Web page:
I have been in casual open relationships the majority of my dating life, and believe that some version of openness will always make sense for me in relationship. However, I recently became involved with someone who I feel more emotionally and spiritually invested in than I have in the past, and could see spending my life with this person as a romantic partner. Acknowledging this level of intimacy and connection has brought up insecurities and fears around being open. I have not experienced these feelings of insecurity or jealousy in the past and it feels uncomfortable and unnatural for me to be worried about my partner sharing a sexual or intimate experience with another person. How do I work through and let go of these feelings while maintaining an open relationship that is based in love instead of expectation?
– Unexpectedly Attached
It's fascinating to me that you use the word “unnatural” to describe the anxiety you feel when you contemplate sharing your partner with other lovers s/he may have, either now or in the future. Yes, it's true that, as a former English teacher, I get all tingly when I see an opportunity for textual analysis. Maybe I'm reading too much into that one little word.
However, I'm pretty sure that a lot of people – and not just those in the monogamous mainstream, either! – would say it's only natural to feel worried about your partner being sexually or romantically involved with anyone who isn't you. The more invested in the relationship you are, the more you stand to lose; and the more you stand to lose, the more worried you're likely to feel. That's the nature of attachment.
Even though I have been in multiple open relationships for most of my adult life, and even though I haven't had a single lover I haven't had to learn to share with others, I still experience jealousy – sometimes over the stupidest things. Like, for example, when one of my partners was having a rough time recently, and he unburdened himself in a long email he sent to someone else: my kneejerk response was a pouty, “How come I didn't get a long email? You could have at least cc'd me!” Or just last night, when I got a text from my boyfriend about what a great visit he and his wife were having with some friends of theirs: as crazy as it sounds, I actually experienced a moment of unexplainable panic.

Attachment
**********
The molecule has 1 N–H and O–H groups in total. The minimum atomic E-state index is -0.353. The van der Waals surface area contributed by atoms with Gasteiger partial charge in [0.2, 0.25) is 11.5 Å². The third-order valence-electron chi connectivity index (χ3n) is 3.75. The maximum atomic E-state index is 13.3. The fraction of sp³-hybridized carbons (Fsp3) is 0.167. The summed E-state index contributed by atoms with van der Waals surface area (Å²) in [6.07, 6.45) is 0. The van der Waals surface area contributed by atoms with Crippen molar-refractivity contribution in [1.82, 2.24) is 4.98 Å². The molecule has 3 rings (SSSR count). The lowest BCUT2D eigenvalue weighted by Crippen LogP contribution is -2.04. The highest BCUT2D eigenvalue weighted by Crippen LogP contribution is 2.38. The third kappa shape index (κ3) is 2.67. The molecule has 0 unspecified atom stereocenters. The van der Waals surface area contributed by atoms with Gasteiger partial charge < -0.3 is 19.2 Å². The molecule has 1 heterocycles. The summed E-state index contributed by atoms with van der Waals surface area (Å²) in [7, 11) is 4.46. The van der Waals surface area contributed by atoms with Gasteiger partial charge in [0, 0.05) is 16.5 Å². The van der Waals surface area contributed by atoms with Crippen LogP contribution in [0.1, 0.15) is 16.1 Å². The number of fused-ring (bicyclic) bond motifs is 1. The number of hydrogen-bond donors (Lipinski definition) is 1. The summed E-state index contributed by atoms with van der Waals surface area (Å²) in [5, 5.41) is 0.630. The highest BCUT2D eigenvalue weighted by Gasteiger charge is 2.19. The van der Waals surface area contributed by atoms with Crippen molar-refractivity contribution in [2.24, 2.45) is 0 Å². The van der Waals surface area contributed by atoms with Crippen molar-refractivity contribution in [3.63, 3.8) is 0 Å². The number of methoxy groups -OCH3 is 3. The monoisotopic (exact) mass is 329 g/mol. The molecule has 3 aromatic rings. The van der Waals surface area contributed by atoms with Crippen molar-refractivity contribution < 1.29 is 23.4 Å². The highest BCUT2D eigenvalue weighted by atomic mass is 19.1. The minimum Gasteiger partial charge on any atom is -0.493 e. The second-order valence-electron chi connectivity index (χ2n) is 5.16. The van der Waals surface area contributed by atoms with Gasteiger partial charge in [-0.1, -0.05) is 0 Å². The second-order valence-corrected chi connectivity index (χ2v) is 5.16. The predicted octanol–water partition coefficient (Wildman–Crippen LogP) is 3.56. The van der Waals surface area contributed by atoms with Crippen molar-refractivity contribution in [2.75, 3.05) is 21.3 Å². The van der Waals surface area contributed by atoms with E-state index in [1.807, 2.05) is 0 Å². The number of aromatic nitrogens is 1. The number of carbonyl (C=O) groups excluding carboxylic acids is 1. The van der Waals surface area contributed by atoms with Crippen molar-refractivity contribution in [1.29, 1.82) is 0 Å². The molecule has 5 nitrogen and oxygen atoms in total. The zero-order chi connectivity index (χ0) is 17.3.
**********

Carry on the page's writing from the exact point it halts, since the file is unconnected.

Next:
I agree with you that jealousy is an uncomfortable feeling. No, wait, let me rephrase that: jealousy SUCKS. And not at ALL in a good way. Nevertheless, my experiences of jealousy have taught me something valuable:
The only way to get over a negative feeling is to go through it.
Last night, when I noticed that my heart rate had gone up – over someone else's dinner party – I could have fought my panicky feelings. If I were the type of person who tended to blame others for my jealousy, I might have gotten angry at my boyfriend: “If you really loved me, you wouldn't do things that make me feel anxious!” More reasonably, perhaps, I could have directed this anger at myself: “What's wrong with me?! I am such a lame-o! Why can't I get a grip?” However, I didn't get angry. I simply noticed my anxiety and allowed myself to feel it. Luckily, my jealousy has a pretty short half-life these days. It's taken some practice, but I have learned that accepting my negative feelings – just letting them be – is the shortest route to a better state of mind.
It sounds like you are used to thinking of yourself a certain way: as a secure person, one who doesn't get jealous. Maybe that's why these new feelings seem “unnatural” to you. I can certainly understand your dismay. But I wonder if you are expecting too much of yourself. Letting go of an outmoded self-concept, and loving yourself for who you are right now – even if that someone isn't quite as cool with sharing your partner as you'd ideally like to be – might be a good first step.
We're human, so it's natural for us to fear losing someone we love. We can protect ourselves from this fear by refusing to give ourselves completely, or by giving ourselves only after we have secured the perimeter with razor wire and stationed guards in every tower. Or we can choose to open ourselves to love, knowing full well that we are also opening ourselves to loss.
Not just the possibility of loss. The inevitability of loss.
It's difficult to let go of the desire for some kind of guarantee, a promise that those we love are never going to leave us. But since no one can promise anything on behalf of a future self, and since no one lives forever, there is no such guarantee. We are all adrift in a sea of uncertainties about the future, whether we choose to acknowledge it or not. Make yourself at home in that ebb and flow, trust in your own ability to swim, and the water will buoy you up.
Love and luck,